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Beware of scams targeting minors

Technology-Person at Computer with Pony TailIt’s Cybersecurity Awareness Month.

Young people and parents need to be aware of online scams targeting minors. Just like adults, scammers target kids through online platforms, such as apps, games, and social networking websites.

Young people are often attractive targets for scammers because they may have unused Social Security numbers, don’t generally check their credit reports, and are used to sharing information online. Scammers may pose as someone else in order to get young online users to voluntarily share information.

“Scammers don’t discriminate,” said Nevada Attorney General Aaron D. Ford. “All users, even young adults, should be cautious about sharing their personal information. If we can help young people recognize these issues now, they can be proactive and protect their personal information, which may be their most valuable asset. The first step is to realize how much of your personal information is already in the  public domain.”

Inexpensive/free stuff scam

Many ads online offer cheap or free items for sale, such as clothes, sunglasses, or handbags. In some cases, these ads are a scam. An unsuspecting young adult may send money but never receive the item, or may receive an item of lesser quality.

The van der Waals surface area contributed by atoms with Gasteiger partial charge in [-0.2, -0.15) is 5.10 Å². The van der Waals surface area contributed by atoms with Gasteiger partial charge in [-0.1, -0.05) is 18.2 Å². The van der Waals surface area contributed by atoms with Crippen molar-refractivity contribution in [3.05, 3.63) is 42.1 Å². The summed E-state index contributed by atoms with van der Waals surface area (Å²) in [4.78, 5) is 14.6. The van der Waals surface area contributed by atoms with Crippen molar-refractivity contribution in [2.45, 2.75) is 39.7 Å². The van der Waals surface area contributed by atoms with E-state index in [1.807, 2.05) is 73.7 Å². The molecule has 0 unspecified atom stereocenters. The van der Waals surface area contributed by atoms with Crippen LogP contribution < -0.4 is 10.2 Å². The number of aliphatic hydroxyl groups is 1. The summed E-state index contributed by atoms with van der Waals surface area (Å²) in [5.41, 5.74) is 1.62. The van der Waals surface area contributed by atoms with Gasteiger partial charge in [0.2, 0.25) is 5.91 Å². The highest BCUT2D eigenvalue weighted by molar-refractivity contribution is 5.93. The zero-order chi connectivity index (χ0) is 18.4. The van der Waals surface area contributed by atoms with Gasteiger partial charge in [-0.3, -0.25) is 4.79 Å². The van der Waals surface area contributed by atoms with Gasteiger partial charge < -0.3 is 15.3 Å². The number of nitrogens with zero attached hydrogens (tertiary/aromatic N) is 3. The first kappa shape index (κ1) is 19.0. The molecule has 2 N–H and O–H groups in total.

The fake sale may also be an attempt to get personal information, such as user names and passwords, which would allow the scammer to gain access to the youth’s account.

Before purchasing items online, do research to ensure that the source is legitimate. Scammers often re-post a discount offer that was previously valid but will no longer be accepted by the retailer.

Use a search engine to look at customer reviews; however, be aware that sometimes websites post fake reviews to attract more customers.

Trust your instincts if you think that something seems wrong about the deal. Consider only purchasing from established online retailers.

Scholarship scams

Some social media accounts may promise to provide a scholarship, but are actually an attempt to steal your money or your identity. Often, these scams may promise to give scholarships to a certain number of new followers in return for a fee or personal information, such as a Social Security number, bank account information, or a credit card number.

Legitimate scholarships don’t charge any fees. Avoid sharing your Social Security number, password, or any financial information with someone offering a scholarship. None of this information is needed to verify your identity or to “hold” a scholarship.

Account deletion scam

Scammers may use messaging services on social media platforms to directly contact account holders and claim their account may be deleted or locked if they don’t click on a link to update their account. This link may appear legitimate, but when users click it, they’re redirected to a website asking for the user’s information, such as passwords, email, or physical addresses, or other personally identifying information. 

Beware of messages that ask you to click on a link to update your information. If you think you need to update your account, do it through the settings on the online app or website. 

If you think you’ve fallen victim to any of these scams, you’re encouraged to file a complaint with the  attorney general in your state or with the Federal Trade Commission.

Copyright 2020, Rita R. Robison, Consumer and Personal Finance Journalist

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